The North Atlantic Treaty Organisation (NATO) is aware of the disproportionate impact conflicts have on women and girls, the vital roles women play in peace and security, and the importance of incorporating gender perspectives in all its activities. Consequently, in 2007, following the adoption of United Nations Security Council Resolution 1325, the organization endorsed its first policy on gender perspective which has been continuously updated until the approval of the most recent 2021-2015 Action Plan. Particularly, the Women, Peace, and Security Agenda (WPS Agenda) advocates for the integration of the gender perspective and gender balance within NATO military and civilian structure, and for mainstreaming the gender dimension within NATO policies and programmes. The WPS Agenda is a global, thematic agenda that calls for progress toward gender equality and justice as a foundation for peace and security and is framed around 3 I’s principles: integration – gender equality must be considered as an integral part of NATO policies, programmes and projects, and it must be recognized that each policy, programme and project affects both women and men; inclusiveness – increasing women representation across NATO international staff and in national forces at all levels; integrity – systemic inequalities should be addressed to ensure fair and equal treatment of women and men throughout the entire organization.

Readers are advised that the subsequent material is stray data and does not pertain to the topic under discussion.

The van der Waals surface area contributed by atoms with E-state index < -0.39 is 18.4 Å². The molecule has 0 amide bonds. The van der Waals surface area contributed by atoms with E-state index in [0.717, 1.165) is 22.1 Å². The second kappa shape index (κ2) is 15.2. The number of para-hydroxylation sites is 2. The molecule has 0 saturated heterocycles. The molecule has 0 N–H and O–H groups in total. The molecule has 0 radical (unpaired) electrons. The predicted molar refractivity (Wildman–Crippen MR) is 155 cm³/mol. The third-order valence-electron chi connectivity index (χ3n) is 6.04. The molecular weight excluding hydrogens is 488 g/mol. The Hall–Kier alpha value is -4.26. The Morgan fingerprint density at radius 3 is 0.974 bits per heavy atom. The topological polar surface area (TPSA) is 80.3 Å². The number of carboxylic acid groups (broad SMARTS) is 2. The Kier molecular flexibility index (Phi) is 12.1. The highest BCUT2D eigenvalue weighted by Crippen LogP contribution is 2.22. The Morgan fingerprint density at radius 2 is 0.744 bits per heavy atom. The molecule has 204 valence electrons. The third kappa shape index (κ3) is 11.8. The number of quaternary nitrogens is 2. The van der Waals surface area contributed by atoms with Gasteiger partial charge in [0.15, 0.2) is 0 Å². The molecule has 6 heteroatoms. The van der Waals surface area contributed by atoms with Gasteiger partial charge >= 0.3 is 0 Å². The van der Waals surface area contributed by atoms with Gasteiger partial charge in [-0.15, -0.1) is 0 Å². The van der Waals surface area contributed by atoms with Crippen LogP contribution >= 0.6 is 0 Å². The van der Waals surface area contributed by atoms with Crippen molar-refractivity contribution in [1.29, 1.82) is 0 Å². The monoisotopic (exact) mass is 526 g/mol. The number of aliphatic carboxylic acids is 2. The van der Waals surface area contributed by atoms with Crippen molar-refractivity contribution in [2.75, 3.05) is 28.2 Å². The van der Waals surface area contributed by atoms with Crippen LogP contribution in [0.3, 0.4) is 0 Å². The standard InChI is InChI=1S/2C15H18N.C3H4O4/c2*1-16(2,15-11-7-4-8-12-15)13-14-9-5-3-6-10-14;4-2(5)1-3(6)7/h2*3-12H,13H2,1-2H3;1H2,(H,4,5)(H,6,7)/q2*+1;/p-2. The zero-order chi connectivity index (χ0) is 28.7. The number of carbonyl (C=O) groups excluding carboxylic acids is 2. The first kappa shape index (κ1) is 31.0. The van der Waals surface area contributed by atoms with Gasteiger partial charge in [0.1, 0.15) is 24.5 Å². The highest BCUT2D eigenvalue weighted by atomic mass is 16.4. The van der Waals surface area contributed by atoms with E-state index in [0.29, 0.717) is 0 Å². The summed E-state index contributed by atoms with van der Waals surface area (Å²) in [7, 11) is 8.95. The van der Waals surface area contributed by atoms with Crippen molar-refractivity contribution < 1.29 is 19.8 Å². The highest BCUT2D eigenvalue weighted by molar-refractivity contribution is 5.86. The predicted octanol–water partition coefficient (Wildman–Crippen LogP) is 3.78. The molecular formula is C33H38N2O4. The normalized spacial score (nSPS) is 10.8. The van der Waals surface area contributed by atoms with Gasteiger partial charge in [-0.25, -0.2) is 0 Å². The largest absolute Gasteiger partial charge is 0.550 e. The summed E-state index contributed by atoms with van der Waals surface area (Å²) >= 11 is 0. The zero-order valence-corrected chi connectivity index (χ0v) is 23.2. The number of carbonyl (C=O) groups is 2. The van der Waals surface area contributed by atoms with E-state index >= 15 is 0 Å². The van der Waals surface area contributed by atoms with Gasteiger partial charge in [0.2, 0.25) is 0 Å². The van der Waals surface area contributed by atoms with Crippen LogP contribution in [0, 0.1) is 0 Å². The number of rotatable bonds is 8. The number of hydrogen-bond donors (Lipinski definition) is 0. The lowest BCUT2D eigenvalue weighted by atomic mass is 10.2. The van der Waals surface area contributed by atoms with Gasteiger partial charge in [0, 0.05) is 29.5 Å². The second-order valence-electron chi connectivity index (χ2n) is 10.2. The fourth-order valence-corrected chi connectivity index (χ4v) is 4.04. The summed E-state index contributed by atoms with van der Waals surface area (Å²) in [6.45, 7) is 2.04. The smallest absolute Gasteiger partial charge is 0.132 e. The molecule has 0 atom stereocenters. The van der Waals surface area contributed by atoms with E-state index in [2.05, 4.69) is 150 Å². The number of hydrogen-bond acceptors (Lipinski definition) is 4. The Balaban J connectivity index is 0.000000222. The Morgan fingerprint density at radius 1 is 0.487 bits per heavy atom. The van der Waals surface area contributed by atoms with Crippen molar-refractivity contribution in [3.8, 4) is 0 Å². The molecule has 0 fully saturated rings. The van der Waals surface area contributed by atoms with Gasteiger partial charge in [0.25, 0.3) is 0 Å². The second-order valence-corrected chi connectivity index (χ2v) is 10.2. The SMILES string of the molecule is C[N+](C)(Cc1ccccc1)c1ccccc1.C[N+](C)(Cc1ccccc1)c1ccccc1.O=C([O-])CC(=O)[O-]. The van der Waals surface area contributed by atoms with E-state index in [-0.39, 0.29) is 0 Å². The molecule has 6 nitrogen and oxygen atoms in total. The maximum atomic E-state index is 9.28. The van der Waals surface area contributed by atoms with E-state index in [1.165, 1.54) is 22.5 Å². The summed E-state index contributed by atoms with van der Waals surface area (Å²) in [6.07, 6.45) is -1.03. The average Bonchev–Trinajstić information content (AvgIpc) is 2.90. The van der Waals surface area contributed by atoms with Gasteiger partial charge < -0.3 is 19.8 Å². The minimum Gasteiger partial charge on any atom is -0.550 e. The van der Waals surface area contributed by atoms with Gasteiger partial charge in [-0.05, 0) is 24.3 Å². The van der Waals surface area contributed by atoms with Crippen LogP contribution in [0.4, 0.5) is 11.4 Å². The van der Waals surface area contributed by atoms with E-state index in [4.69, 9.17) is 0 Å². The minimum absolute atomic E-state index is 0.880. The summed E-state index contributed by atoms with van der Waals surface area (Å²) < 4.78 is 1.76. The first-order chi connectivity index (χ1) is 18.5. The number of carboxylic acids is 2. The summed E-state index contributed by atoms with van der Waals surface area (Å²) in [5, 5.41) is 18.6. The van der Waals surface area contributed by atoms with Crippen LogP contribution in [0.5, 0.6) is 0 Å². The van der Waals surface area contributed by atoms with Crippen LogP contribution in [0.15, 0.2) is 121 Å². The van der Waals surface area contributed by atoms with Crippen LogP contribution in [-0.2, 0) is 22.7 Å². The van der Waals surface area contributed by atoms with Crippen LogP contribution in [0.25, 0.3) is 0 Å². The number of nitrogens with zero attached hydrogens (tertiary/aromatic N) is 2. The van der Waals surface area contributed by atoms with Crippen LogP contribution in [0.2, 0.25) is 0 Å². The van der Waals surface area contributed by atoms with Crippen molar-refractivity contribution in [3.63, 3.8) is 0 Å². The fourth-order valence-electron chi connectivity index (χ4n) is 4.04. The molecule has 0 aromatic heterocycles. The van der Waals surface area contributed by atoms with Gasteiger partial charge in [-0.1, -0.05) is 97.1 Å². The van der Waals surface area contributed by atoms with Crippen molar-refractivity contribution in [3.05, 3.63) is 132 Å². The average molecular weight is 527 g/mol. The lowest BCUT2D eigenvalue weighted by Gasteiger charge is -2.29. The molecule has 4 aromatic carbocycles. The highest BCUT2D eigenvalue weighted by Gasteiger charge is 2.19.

The WPS Agenda along with gender-related issues are part of the wider domain of human security which is a multi-sectoral approach to security that focuses on people and includes, among others, topics like combatting trafficking in human beings, protection of children and of civilians in armed conflict, preventing and responding to conflict-related sexual violence. For NATO, the term human security relates to risks and threats to populations where NATO has operations, missions, or activities, and how to mitigate and respond to them. In recent years, the organization has developed a human security agenda to protect civilians in armed conflicts, countering human trafficking and preventing and responding to conflict-related sexual violence. Nevertheless, the vulnerability of particular groups within a community is worsened when it comes to particular forms of violence, for instance the risk of gender-based violence against women and children. Therefore, understanding such social dynamics is crucial for assessing the security needs of different groups, and for the effective analysis, planning, conduct, and evaluation of military operations because conflicts and crises create different gender experiences for men, women, boys, and girls. Consequently, NATO integrates gender perspective as a way of assessing gender-based differences between women and men as reflected in their social roles and interactions, in the distribution of power and access to resources. In fact, the Alliance defines gender as the social attributes associated with being male and female learned through socialisation and determines a person’s position and value in each context. Given that social value and positions are always defined and negotiated between men, women, boys and girls, gender does not exclusively refer to women.